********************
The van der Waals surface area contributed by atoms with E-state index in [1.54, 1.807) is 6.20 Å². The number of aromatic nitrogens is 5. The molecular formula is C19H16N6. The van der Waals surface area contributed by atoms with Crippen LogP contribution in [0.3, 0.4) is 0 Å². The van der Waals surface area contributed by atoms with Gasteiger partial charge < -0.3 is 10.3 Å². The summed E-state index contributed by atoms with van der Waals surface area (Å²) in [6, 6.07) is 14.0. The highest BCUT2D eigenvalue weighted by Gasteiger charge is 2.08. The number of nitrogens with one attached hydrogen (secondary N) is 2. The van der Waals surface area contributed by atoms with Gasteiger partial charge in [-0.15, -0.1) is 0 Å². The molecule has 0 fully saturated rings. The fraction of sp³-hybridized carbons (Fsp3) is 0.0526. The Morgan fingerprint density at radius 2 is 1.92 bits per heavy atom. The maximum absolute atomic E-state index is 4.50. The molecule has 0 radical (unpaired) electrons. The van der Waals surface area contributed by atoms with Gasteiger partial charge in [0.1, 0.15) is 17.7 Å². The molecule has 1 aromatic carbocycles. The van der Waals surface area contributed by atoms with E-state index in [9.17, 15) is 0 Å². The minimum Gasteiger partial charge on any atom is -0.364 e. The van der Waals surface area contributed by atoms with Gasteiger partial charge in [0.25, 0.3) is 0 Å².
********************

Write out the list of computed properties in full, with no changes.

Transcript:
The van der Waals surface area contributed by atoms with E-state index in [1.54, 1.807) is 6.20 Å². The number of aromatic nitrogens is 5. The molecular formula is C19H16N6. The van der Waals surface area contributed by atoms with Crippen LogP contribution in [0.3, 0.4) is 0 Å². The van der Waals surface area contributed by atoms with Gasteiger partial charge < -0.3 is 10.3 Å². The summed E-state index contributed by atoms with van der Waals surface area (Å²) in [6, 6.07) is 14.0. The highest BCUT2D eigenvalue weighted by Gasteiger charge is 2.08. The number of nitrogens with one attached hydrogen (secondary N) is 2. The van der Waals surface area contributed by atoms with Gasteiger partial charge in [-0.15, -0.1) is 0 Å². The molecule has 0 fully saturated rings. The fraction of sp³-hybridized carbons (Fsp3) is 0.0526. The Morgan fingerprint density at radius 2 is 1.92 bits per heavy atom. The maximum absolute atomic E-state index is 4.50. The molecule has 0 radical (unpaired) electrons. The van der Waals surface area contributed by atoms with Gasteiger partial charge in [0.1, 0.15) is 17.7 Å². The molecule has 1 aromatic carbocycles. The van der Waals surface area contributed by atoms with E-state index in [9.17, 15) is 0 Å². The minimum Gasteiger partial charge on any atom is -0.364 e. The van der Waals surface area contributed by atoms with Gasteiger partial charge in [0.25, 0.3) is 0 Å².